HOME > Chowhound > General Topics >

Name the Cookie

Dave Feldman Sep 15, 2006 06:26 AM

On his wonderful blog, Mark Evanier asks the immortal question: Does this cookie have a name? Darned if I know. http://www.newsfromme.com/archives/20...

  1. Click to Upload a photo (10 MB limit)
  1. Karl S RE: Dave Feldman Sep 15, 2006 10:05 AM

    Well, those are rainbow nonpareils; that is the proper name for them in baking land. It just looks like a sugar cookie coated with rainbow nonpareils.I do wonder if sanding sugar is also used underneath the nonpareils, because there looks to be a coat of melted sugar beneath them.

    Nonpareils, sanding sugar and jimmies (or sprinkles) are all different things.

    3 Replies
    1. re: Karl S
      Cheese Boy RE: Karl S Sep 15, 2006 09:52 PM

      Karl, people typically use a paste consisting of confectioners sugar and water to help the rainbow nonpareils adhere to the sugar cookie. No sanding sugar is used. That's also why the color of the nonpareils bleed a tiny bit if you look closely.

      1. re: Cheese Boy
        Karl S RE: Cheese Boy Sep 15, 2006 10:58 PM

        Ah. Thanks. I've been using them for years, but didn't know that trick! Memo for Christmas gebeckenes....

        1. re: Karl S
          Cheese Boy RE: Karl S Sep 16, 2006 12:14 AM

          Just a word of caution. The confectioners paste is placed on a fully cooked cookie, the nonpareils are sprinkled on, and the cookie is left out to dry. No further cooking is required. The paste hardens (white) and maintains its sweet taste.

    2. d
      Dave Feldman RE: Dave Feldman Sep 15, 2006 11:45 PM

      Thanks. I'll call my pals at the American Institute of Baking to confirm.

      1. p
        PrincessBakesALot RE: Dave Feldman Sep 16, 2006 02:23 AM

        Those little sugar balls are also called "hundreds and thousands" when used on Italian cookies. That's what those look like to me.

        1 Reply
        1. re: PrincessBakesALot
          Das Ubergeek RE: PrincessBakesALot Sep 16, 2006 03:21 AM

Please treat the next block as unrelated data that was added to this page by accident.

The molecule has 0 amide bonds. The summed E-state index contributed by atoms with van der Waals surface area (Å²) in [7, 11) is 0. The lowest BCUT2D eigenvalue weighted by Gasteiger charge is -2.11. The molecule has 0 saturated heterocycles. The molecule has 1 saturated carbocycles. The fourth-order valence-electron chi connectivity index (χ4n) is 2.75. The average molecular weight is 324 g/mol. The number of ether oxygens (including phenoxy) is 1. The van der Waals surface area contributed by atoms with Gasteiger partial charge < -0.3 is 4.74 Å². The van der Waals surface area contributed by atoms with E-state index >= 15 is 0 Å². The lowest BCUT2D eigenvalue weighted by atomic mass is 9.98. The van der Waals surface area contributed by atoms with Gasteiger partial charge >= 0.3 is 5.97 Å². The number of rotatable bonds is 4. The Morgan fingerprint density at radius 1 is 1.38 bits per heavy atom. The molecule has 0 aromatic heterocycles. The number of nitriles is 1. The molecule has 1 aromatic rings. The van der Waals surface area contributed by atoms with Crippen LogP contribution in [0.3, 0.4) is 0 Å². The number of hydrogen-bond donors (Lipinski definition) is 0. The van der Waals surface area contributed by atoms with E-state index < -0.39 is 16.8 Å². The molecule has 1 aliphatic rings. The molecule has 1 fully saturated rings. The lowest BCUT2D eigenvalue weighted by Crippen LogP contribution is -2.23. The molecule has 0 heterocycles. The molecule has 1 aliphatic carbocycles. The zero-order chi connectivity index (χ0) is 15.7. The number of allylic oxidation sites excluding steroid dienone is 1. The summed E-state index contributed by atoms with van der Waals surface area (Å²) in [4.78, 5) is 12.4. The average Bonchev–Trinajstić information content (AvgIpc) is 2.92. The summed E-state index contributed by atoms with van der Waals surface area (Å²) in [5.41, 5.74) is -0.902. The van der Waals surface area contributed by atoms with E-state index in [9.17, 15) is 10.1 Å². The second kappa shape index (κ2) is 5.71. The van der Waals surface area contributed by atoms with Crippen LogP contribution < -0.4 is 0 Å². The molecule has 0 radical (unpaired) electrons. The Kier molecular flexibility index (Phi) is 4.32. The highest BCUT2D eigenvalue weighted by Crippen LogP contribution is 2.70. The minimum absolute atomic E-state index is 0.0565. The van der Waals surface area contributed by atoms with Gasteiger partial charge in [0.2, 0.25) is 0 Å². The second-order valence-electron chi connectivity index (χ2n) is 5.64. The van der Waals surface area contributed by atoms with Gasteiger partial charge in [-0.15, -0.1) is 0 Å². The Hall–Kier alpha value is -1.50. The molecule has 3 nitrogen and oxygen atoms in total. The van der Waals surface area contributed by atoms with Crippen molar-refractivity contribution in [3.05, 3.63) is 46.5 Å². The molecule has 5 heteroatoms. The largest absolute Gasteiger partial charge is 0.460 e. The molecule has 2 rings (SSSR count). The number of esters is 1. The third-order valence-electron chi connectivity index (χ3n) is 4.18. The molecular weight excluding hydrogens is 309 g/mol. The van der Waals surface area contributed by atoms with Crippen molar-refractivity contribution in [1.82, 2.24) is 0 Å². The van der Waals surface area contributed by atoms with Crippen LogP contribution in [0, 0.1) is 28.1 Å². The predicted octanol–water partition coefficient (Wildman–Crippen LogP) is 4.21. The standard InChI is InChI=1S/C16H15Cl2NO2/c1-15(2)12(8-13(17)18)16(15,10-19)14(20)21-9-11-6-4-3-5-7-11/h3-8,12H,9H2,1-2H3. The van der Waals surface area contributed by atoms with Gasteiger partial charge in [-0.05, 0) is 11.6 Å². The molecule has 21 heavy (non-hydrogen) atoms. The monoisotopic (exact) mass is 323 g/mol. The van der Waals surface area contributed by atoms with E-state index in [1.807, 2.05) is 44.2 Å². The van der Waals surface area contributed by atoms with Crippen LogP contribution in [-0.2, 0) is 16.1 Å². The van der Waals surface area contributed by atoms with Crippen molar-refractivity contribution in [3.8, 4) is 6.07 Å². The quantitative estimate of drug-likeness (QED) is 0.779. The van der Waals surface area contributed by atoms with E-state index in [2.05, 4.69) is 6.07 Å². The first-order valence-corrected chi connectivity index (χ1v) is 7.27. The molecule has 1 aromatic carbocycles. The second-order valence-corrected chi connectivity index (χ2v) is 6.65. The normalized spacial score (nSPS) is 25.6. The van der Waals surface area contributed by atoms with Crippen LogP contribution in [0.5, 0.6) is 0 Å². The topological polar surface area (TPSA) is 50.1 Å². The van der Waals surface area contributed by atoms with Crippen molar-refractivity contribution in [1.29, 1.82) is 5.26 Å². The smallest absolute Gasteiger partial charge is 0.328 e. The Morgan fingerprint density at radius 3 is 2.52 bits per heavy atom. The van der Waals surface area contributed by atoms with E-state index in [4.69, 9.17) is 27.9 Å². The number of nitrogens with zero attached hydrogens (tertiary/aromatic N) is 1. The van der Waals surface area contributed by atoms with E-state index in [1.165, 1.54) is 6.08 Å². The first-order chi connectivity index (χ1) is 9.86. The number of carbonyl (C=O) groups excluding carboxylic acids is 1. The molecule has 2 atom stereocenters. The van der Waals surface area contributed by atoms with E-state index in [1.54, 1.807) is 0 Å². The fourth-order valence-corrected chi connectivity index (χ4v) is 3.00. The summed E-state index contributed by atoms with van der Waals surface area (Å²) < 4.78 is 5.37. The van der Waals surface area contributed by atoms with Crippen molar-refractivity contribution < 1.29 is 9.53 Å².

That's a British term, it is!

        2. amandine RE: Dave Feldman Sep 16, 2006 04:14 AM

          I think I've always seen it in supermarkets under the following inspired name: "butter cookies with sprinkles"

          1. a
            andlulu RE: Dave Feldman Sep 18, 2006 04:52 PM

            Wouldn't it be considered a 'confetti cookie'? Sort of like the cake...?


            2 Replies
            1. re: andlulu
              amandine RE: andlulu Sep 20, 2006 12:54 AM

              not sure... i think if the sprinkles were baked inside the cookie it would be analogous to the confetti cake, don't you think?

              1. re: amandine
                andlulu RE: amandine Sep 20, 2006 01:27 PM

                I like confetti cookie... I'm sticking w/ it.

            2. d
              Dave Feldman RE: Dave Feldman Sep 20, 2006 04:37 AM

              I wrote to Jeff Zeak, the cookie specialist and Pilot Plant Manager at the American Institute of Baking, and he was kind enough to respond:

              "You are exactly right in that the "colored round ball stuff" on top of the cookie pictured are in fact "rainbow nonpareils".

              As for the name of the cookie that is a little more difficult to say. I have heard of such product being call "party cookies", "fancy cookies", or even "tea cookies". The cookie itself could be a deposited or wire-cut (drop or scooped cookie to the homemaker) butter cookie. But more likely they are a simple deposit or wire-cut cookie made with
              all purpose shortening then topped with lots of "colored round ball" sugary goodness."


              Maybe the darn cookie doesn't have a name to call its own.

              1. thesu RE: Dave Feldman Sep 20, 2006 04:49 AM

                I've seen the plain kind called "butter spritz cookies," but technically margarine is used, and lots of eggs or food coloring gives it the yellow color.

                Show Hidden Posts